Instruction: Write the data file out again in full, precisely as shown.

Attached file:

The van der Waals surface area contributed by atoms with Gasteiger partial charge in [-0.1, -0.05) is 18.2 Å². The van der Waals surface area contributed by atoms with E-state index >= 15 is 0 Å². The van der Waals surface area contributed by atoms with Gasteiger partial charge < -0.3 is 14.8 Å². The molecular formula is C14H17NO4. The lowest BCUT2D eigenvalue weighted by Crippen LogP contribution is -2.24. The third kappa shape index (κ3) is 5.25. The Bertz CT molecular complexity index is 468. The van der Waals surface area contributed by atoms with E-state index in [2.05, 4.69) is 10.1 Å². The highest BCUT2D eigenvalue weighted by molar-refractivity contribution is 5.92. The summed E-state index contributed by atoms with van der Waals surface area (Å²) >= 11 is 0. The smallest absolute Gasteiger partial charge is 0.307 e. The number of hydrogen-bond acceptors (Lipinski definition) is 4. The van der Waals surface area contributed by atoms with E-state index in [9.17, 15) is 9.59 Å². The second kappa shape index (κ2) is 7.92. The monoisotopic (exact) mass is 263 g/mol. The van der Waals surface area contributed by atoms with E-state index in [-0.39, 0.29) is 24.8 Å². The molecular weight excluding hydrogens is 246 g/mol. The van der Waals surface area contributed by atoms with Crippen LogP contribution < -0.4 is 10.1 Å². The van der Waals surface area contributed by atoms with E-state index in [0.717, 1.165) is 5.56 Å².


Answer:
The van der Waals surface area contributed by atoms with Gasteiger partial charge in [-0.1, -0.05) is 18.2 Å². The van der Waals surface area contributed by atoms with E-state index >= 15 is 0 Å². The van der Waals surface area contributed by atoms with Gasteiger partial charge < -0.3 is 14.8 Å². The molecular formula is C14H17NO4. The lowest BCUT2D eigenvalue weighted by Crippen LogP contribution is -2.24. The third kappa shape index (κ3) is 5.25. The Bertz CT molecular complexity index is 468. The van der Waals surface area contributed by atoms with E-state index in [2.05, 4.69) is 10.1 Å². The highest BCUT2D eigenvalue weighted by molar-refractivity contribution is 5.92. The summed E-state index contributed by atoms with van der Waals surface area (Å²) >= 11 is 0. The smallest absolute Gasteiger partial charge is 0.307 e. The number of hydrogen-bond acceptors (Lipinski definition) is 4. The van der Waals surface area contributed by atoms with E-state index in [9.17, 15) is 9.59 Å². The second kappa shape index (κ2) is 7.92. The monoisotopic (exact) mass is 263 g/mol. The van der Waals surface area contributed by atoms with E-state index in [-0.39, 0.29) is 24.8 Å². The molecular weight excluding hydrogens is 246 g/mol. The van der Waals surface area contributed by atoms with Crippen LogP contribution < -0.4 is 10.1 Å². The van der Waals surface area contributed by atoms with E-state index in [0.717, 1.165) is 5.56 Å².